So, what is melanin? Emily L. Cristobal talks us through what melanin actually is, and what it does for us. From more youthful looking skin to greater protection from skin cancer, melanin has a whole host of health benefits attached to it.
Due to societal norms, there is a common misconception that having white or fairer skin is more beautiful. This idea couldn’t be farther from the truth; all skin complexions are beautiful. There is power in being brown and not many people know about the benefits of producing melanin.
Melanin is the “natural substance that gives colour or pigment to the skin, hair and iris of the eye” and can be found in many internal organs, such as our brain and inner ear.
People of colour enjoy the benefits of melanin production without even knowing it. Melanin’s primary function is to protect the skin from sun damage. When out in the sun, our cells are actively protecting us from both the heat and harmful ultraviolet rays that can destroy DNA and other cell parts. The production of melanin creates a protective layer that absorbs ultraviolet rays, which in turn protects the skin against sunburn and skin cancer.
Melanin has been shown to repel 99.9% of the radiation that is emitted by ultraviolet rays. Furthermore, the production of melanin results in a nice tan, achieving the perfect sun-kissed look. On a side note, just because melanin works as a natural form of protection against the sun, you should still use sunscreen! People who have darker skin complexions just don’t burn as easily as those who have fairer complexions.
Melanin has also been shown to protect against free radicals, which can “cause direct damage to DNA, proteins and membranes.” The production of melanin creates a line of defence against oxidative stress that comes from UV-exposure.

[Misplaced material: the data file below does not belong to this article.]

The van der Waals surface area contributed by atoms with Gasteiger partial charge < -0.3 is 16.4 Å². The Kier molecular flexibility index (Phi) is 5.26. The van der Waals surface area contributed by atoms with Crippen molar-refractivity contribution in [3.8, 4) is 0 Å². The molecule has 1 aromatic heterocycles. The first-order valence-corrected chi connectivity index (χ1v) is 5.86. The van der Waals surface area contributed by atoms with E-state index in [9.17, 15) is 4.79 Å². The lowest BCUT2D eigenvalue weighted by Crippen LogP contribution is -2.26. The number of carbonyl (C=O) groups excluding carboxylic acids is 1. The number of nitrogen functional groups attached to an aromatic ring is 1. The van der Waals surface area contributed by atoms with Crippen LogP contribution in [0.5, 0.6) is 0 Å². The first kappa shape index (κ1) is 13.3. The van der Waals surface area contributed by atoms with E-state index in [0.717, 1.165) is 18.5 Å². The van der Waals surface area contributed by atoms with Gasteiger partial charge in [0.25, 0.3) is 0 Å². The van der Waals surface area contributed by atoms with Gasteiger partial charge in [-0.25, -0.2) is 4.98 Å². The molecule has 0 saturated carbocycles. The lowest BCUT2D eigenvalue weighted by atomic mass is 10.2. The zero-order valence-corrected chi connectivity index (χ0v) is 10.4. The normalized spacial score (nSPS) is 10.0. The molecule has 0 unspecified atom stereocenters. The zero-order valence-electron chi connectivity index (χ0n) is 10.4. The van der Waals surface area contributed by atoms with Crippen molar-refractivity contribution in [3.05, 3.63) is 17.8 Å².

Besides sun protection, melanin generally makes skin look younger. Maybe you’ve heard of the phrases: “Black don’t crack” or “Asian doesn’t raisin.” These statements are partly to thank from the youthful properties of melanin production. Dermatologist Susan C. Taylor, author of “Brown Skin,” explains that “increased melanin protects short-term damage from the sun as well as the long-term signs of aging, such as age spots, deep wrinkles and rough texture,” resulting in younger looking skin.
Of course, increased melanin production can have some negative effects, such as darker scarring in people of color, but nevertheless our bodies are uniquely amazing and should be celebrated no matter the color of our skin. There are so many layers behind the workings of our bodies and how they are avidly protecting and supporting us. And with that being said, we should support and protect one another just as much as our bodies do for us.